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  1. Brian says:

    You should look into the True Cost Economics movement promoted by Adbusters and others who note that the field of economics is anything but scientific. Google it up and you'll realize there's a whole academic movement to change economics as usual.

  2. Niklaus Pfirsig says:

    Economics is a soft science, which includes psychology and sociology. The popularized image of economics is that of a hard science concerned only with accounting data, but in fact, economics is concerned with the dynamics of market economies and the motivational relationships which drive them.

    One problem with economics as a science is that there is no effective way to test any hypothesis under controlled conditions. As such many economic theories are support by studies of economic sectors where externalities are often discounted or ignored completeley. ( if you think of a market segment as a closed system, externalities are outside of that system, e.g. foriegn investments )

    Many economic tjeories hold up against the test of time. One such example is the "Self-Fulfilling Prophesy". This is when a prediction creates a panic whcich in turn changes the market dynamics in a way that appers to fufill the prediction.

    A good example of a self-fufilling prophesy happened in Nashville, TN in 2008. After storms in the Gulf forced the shutdow of some refineries, a rumor predicting fuel shortages and very high prices hit the radio news in the morning. By noon, there were long lines at the pumps as people begcan hording fuel, filling their cars, Gerry-cans, milk jugs, even pain buckets with gasoline. People who normally used 8 gallons per week stocking upo with 50, 60 , even as much as 200 gallons for fear of a shortage and in the process they created a shortage.

    By early afternoon, The stations with the cheaper gas had run out of fuel and closed up. Lines quickly grew at other stations, who had started to raise prices. By the evening, police were patrolling the few stations with gas, due to fights between enraged drivers. Over the following several days, All businesses suffered as people stayed home, saving what gas they still had in their cars. About three days into the shortage, I made a grocery run out to the local Krogers. I was amazed at how empty the streets were, and it seemed like most of the stores were closed. As I got to Krogers center, a gas tanker truck was pulling in, so I got in the line. The store clerks directed traffic and the store limited customers to 10 gallons. By the time I got to the pump, there were over 100 cars in line,

    It took a couple of weeks for business to return to normal.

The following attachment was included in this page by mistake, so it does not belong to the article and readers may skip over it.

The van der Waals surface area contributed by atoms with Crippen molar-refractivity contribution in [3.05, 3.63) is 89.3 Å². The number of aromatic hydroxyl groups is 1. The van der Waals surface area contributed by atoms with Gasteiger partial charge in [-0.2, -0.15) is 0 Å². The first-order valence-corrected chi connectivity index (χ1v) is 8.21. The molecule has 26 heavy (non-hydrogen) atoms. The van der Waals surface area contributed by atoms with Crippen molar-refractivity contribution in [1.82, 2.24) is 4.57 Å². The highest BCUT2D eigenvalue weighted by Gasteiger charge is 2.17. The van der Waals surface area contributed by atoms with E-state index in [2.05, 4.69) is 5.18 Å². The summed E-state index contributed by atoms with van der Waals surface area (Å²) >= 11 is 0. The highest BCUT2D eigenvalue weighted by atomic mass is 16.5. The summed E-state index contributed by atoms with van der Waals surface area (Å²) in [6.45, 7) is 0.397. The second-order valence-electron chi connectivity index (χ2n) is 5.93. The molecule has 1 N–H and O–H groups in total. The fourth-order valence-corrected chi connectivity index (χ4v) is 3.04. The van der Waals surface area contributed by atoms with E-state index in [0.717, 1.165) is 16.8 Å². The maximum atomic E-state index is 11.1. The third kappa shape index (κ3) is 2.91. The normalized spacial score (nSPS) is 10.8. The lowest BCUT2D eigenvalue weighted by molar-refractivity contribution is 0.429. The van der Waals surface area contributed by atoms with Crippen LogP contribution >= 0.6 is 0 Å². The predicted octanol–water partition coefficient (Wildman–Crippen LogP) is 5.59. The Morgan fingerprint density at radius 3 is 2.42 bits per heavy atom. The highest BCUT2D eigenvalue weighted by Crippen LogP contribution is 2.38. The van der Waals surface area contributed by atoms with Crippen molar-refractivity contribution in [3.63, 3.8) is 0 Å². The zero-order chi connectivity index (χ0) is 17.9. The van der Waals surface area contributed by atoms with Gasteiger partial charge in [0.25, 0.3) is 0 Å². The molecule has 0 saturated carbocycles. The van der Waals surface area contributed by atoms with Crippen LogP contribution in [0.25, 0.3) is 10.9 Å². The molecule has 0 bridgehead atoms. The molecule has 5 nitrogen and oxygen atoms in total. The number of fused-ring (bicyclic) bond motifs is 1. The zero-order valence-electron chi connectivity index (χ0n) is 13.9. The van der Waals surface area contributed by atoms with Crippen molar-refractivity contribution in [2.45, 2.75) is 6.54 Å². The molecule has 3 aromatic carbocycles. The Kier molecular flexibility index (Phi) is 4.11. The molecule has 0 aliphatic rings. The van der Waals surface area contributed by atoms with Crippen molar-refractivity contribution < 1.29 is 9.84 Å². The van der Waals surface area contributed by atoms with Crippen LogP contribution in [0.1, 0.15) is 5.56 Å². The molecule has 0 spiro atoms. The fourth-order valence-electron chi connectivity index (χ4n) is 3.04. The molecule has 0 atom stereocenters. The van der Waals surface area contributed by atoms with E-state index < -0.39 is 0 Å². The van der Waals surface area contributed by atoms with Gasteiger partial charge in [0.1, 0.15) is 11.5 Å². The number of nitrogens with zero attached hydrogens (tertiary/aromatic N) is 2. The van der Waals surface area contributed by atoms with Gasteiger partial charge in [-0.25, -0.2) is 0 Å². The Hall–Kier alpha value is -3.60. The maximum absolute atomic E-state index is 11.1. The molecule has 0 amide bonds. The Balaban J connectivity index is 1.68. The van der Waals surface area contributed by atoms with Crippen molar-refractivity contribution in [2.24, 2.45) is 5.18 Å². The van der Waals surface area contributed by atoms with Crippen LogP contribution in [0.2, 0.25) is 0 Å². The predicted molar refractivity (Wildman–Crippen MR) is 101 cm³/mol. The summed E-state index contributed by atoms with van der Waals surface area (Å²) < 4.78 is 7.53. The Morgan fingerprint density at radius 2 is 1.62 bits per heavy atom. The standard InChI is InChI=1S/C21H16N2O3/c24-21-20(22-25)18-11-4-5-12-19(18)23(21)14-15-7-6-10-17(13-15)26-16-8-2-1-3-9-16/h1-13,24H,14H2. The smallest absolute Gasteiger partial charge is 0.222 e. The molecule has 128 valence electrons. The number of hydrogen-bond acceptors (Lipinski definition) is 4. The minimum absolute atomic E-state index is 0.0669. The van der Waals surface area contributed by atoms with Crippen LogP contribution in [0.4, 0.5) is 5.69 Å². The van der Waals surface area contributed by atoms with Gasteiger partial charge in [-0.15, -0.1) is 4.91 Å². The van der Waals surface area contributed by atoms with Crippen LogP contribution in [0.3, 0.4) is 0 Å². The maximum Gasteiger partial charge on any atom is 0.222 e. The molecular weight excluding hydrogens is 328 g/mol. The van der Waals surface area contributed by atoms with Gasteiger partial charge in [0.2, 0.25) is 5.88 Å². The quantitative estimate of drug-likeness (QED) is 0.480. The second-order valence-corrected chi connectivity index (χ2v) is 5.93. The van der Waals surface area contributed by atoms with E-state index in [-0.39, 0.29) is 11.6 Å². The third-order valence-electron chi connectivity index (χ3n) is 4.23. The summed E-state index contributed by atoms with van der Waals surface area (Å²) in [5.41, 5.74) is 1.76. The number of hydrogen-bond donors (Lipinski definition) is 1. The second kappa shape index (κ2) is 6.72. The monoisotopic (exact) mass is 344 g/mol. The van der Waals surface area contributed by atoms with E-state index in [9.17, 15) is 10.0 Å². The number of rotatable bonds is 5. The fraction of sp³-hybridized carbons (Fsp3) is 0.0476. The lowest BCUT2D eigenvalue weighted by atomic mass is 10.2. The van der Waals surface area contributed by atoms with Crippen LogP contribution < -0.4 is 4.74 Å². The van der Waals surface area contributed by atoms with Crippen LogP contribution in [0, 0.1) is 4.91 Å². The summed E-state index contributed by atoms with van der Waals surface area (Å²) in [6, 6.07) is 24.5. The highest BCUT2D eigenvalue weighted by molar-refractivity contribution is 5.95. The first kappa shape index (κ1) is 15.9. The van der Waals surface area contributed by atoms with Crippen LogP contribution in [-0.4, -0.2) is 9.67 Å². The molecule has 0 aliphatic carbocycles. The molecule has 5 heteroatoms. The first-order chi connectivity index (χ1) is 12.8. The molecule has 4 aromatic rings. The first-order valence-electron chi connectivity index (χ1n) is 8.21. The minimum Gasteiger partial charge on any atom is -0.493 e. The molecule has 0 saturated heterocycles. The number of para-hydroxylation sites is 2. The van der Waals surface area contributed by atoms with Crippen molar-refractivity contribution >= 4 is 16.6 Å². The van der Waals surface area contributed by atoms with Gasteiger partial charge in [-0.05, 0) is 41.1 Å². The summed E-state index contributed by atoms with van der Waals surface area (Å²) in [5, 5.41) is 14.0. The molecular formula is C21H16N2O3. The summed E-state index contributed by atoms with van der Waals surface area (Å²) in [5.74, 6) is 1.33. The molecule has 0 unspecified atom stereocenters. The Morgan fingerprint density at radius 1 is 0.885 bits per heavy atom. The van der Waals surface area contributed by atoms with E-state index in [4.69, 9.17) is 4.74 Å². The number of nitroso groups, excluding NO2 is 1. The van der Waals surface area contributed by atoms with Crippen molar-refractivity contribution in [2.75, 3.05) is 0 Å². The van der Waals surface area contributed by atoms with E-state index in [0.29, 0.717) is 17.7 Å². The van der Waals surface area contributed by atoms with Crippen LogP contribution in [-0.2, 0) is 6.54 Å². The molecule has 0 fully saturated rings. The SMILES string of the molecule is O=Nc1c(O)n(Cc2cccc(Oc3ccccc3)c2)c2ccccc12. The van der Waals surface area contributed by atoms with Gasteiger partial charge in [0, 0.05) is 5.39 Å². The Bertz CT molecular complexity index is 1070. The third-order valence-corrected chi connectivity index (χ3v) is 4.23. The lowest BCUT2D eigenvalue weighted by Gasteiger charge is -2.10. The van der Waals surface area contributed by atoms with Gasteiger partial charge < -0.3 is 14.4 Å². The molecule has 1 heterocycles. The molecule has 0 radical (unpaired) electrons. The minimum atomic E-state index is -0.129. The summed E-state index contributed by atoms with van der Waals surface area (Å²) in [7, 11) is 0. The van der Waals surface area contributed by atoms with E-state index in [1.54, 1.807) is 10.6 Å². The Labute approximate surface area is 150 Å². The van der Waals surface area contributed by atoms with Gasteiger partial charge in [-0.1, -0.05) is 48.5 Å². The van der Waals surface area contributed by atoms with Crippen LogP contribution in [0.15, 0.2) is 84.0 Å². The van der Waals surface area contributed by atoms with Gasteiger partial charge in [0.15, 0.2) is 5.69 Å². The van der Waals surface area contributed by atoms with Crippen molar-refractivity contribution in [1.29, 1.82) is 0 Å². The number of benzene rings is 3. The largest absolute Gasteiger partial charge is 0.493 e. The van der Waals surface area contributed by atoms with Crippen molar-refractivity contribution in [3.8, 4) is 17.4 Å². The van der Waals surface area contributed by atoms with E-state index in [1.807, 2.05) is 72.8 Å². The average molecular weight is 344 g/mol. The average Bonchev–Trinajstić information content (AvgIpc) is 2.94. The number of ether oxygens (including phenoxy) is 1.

It was interesting to note that there was no shortage of diesel fuel.

    Economics is filled with such aggregrate effects. I think that problem lies in political engineering side of things where ego and lip service iare more important than sound policy.

  3. Jim Razinha says:

    "political engineering", Niklaus? I have a hard enough time with the term "political science" and now you have to tie it to engineering? Cringe, followed by a heavy sigh.

    Anyway, dead on – both Erich's post and your comment. The self-fulfilling prophesy is accurate as well. But when Greenspan commanded the Fed, simple words created ripples in the market. I took a graduate Business for non-business majors class and the prof showed us an analysis of the market response in real time during one of Greenspan's appearances before Congress. There was a noticeable dip just seconds after each time he used words like "caution" or "concern." The point was double: not only how fast the market can react but also how much the players listened to what we might see as routine briefings. From that, it's easy to see how virtually impossible it is for economists to predict anything short term, if only slightly less so for the long term.

  4. Niklaus Pfirsig says:


    "Political Engineering" is a hackish term. Simply explained, if science is the acquisition of knowledge through observation and study of a subject, engineering is the application of the knowledge acquired through science to to produce a desired outcome.

    Political science is the study of the policy-making process which we call politics. Political engineering applies knowledge gained from political science to formulate strategies used to attain political objectives.

  5. Jim Razinha says:

    (whispers to Niklaus: "that was sarcasm") But not entirely so…there can be politics in engineering, but to call anything "[…fill in the blank…] engineering" undermines the professionals that are real engineers. (That was not sarcasm)